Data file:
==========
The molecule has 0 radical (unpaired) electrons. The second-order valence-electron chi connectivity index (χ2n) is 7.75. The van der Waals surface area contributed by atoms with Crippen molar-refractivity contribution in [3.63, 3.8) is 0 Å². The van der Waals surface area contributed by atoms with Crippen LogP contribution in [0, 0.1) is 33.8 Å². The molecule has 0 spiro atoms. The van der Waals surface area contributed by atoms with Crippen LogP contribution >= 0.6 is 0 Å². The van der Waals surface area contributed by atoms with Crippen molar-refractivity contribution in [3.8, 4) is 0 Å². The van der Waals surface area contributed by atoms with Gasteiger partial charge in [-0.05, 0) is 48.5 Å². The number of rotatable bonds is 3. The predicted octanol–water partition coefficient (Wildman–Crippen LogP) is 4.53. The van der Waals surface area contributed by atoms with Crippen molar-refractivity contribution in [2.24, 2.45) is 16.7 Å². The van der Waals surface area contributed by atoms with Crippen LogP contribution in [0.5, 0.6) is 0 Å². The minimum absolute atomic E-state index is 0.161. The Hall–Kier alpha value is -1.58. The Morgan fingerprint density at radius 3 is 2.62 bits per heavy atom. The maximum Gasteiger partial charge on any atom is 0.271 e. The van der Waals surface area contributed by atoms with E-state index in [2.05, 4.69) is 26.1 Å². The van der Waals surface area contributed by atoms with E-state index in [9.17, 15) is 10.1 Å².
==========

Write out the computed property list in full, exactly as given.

The molecule has 0 radical (unpaired) electrons. The second-order valence-electron chi connectivity index (χ2n) is 7.75. The van der Waals surface area contributed by atoms with Crippen molar-refractivity contribution in [3.63, 3.8) is 0 Å². The van der Waals surface area contributed by atoms with Crippen LogP contribution in [0, 0.1) is 33.8 Å². The molecule has 0 spiro atoms. The van der Waals surface area contributed by atoms with Crippen LogP contribution >= 0.6 is 0 Å². The van der Waals surface area contributed by atoms with Crippen molar-refractivity contribution in [3.8, 4) is 0 Å². The van der Waals surface area contributed by atoms with Gasteiger partial charge in [-0.05, 0) is 48.5 Å². The number of rotatable bonds is 3. The predicted octanol–water partition coefficient (Wildman–Crippen LogP) is 4.53. The van der Waals surface area contributed by atoms with Crippen molar-refractivity contribution in [2.24, 2.45) is 16.7 Å². The van der Waals surface area contributed by atoms with Crippen LogP contribution in [0.5, 0.6) is 0 Å². The minimum absolute atomic E-state index is 0.161. The Hall–Kier alpha value is -1.58. The Morgan fingerprint density at radius 3 is 2.62 bits per heavy atom. The maximum Gasteiger partial charge on any atom is 0.271 e. The van der Waals surface area contributed by atoms with E-state index in [2.05, 4.69) is 26.1 Å². The van der Waals surface area contributed by atoms with E-state index in [9.17, 15) is 10.1 Å².